Form this consideration, long ago laid out by Kurt Röttgers, we can abstract some other criteria for use and abuse of history. But before I shortly elaborate on them, I might stress, that from here on, these criteria do not refer to “history” as a synonym of “the past”, but that here I refer to the narrative relations to the past, which I would reserve the term history for.
First of all, if one function of histories is not only to individually, but to collectively orientate, then they need to integrate perspectives. In order to do so, they need to reflect the valid perspectives, i.e. the interests, needs, values etc. of today’s members of society. A history which does not reflect their different perspectives, questions, values, patterns of explanation etc. would not be orientating but dis-orientating. So as a criterion, proper history have to integrate the perspectives of different partitions of their audience, not to impose one perspective on these different fractions.
Secondly, histories have to offer narrative explanations, connections, and attitudes to the past as well as conclusions and motivations. Again it would be improper (and here I would start to use the word ab-use in the full sense) if they imposed such connections and motivations. This criterion needs some more elaboration: How can a history offer but not impose if it is supposed to present such a connection. How can a history fulfil its narrative task but not overdue it in this direction? The answer I suggest here is: By allowing the reader, the listener to take his own position in relation not only to the past but to the narrative structure of the history itself – by laying open the ingredients, the inner structures, so that the reader can relate to them.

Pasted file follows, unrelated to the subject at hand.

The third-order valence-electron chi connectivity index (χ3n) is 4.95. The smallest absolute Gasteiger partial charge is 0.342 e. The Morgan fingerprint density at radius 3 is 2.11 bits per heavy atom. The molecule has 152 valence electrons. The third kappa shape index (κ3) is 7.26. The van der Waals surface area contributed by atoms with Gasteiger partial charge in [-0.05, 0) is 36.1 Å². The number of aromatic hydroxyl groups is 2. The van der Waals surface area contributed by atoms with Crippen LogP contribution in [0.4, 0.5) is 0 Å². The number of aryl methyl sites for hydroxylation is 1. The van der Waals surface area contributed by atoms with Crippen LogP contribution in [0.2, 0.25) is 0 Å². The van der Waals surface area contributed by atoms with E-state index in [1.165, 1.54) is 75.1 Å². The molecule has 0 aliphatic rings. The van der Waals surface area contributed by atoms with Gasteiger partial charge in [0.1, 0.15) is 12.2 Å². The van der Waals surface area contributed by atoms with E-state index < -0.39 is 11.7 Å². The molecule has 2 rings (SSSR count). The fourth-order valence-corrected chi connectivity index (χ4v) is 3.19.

If this is what Karlsson meant by not violating human rights, if his criterion was that the audience, the addressees, the public needs to be taken seriously in their capacity to actively relate to story, and that not doing so would be violating human rights – then I fully agree.
5 Using Histories
So slowly taking the curve to the last aspect, I hold that there is a “using” history in the sense of “using narrative structures” in human communication. And in this sense, there can be use and abuse – and they can be seen on at least two sides of the communication:
“Using history” can mean the operations a person carries out with regard to a given, a presented narrative, be it their “(cognitive) particulars” (Karlsson 2011, 135), the connections constructed in it, the conclusions drawn and offered and the appeals made. It can consist in their accepting them and in their doubting, their distancing from them, their critique.